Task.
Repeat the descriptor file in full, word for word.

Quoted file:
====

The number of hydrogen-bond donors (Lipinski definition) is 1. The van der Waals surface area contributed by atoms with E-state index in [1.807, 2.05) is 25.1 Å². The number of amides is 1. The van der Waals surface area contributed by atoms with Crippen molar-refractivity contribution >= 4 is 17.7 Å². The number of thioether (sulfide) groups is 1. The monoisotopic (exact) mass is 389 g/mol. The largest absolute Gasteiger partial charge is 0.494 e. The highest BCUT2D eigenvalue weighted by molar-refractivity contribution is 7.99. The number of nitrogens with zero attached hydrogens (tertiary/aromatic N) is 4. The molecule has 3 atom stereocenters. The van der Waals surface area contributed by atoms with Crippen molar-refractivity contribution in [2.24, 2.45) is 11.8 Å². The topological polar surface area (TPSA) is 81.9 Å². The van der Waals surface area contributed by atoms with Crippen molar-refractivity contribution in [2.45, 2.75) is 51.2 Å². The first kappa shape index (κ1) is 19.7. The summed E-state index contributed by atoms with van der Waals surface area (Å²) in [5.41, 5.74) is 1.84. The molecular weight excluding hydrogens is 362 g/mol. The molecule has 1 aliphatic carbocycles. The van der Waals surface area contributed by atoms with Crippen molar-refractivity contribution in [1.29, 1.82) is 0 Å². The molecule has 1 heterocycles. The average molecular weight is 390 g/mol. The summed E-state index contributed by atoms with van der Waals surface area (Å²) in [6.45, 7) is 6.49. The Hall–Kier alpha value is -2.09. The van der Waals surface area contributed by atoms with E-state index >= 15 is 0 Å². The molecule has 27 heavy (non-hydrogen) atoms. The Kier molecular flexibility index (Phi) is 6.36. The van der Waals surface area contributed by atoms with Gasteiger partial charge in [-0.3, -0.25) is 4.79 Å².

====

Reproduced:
The number of hydrogen-bond donors (Lipinski definition) is 1. The van der Waals surface area contributed by atoms with E-state index in [1.807, 2.05) is 25.1 Å². The number of amides is 1. The van der Waals surface area contributed by atoms with Crippen molar-refractivity contribution >= 4 is 17.7 Å². The number of thioether (sulfide) groups is 1. The monoisotopic (exact) mass is 389 g/mol. The largest absolute Gasteiger partial charge is 0.494 e. The highest BCUT2D eigenvalue weighted by molar-refractivity contribution is 7.99. The number of nitrogens with zero attached hydrogens (tertiary/aromatic N) is 4. The molecule has 3 atom stereocenters. The van der Waals surface area contributed by atoms with Crippen molar-refractivity contribution in [2.24, 2.45) is 11.8 Å². The topological polar surface area (TPSA) is 81.9 Å². The van der Waals surface area contributed by atoms with Crippen molar-refractivity contribution in [2.45, 2.75) is 51.2 Å². The first kappa shape index (κ1) is 19.7. The summed E-state index contributed by atoms with van der Waals surface area (Å²) in [5.41, 5.74) is 1.84. The molecular weight excluding hydrogens is 362 g/mol. The molecule has 1 aliphatic carbocycles. The van der Waals surface area contributed by atoms with Crippen molar-refractivity contribution in [1.29, 1.82) is 0 Å². The molecule has 1 heterocycles. The average molecular weight is 390 g/mol. The summed E-state index contributed by atoms with van der Waals surface area (Å²) in [6.45, 7) is 6.49. The Hall–Kier alpha value is -2.09. The van der Waals surface area contributed by atoms with E-state index >= 15 is 0 Å². The molecule has 27 heavy (non-hydrogen) atoms. The Kier molecular flexibility index (Phi) is 6.36. The van der Waals surface area contributed by atoms with Gasteiger partial charge in [-0.3, -0.25) is 4.79 Å².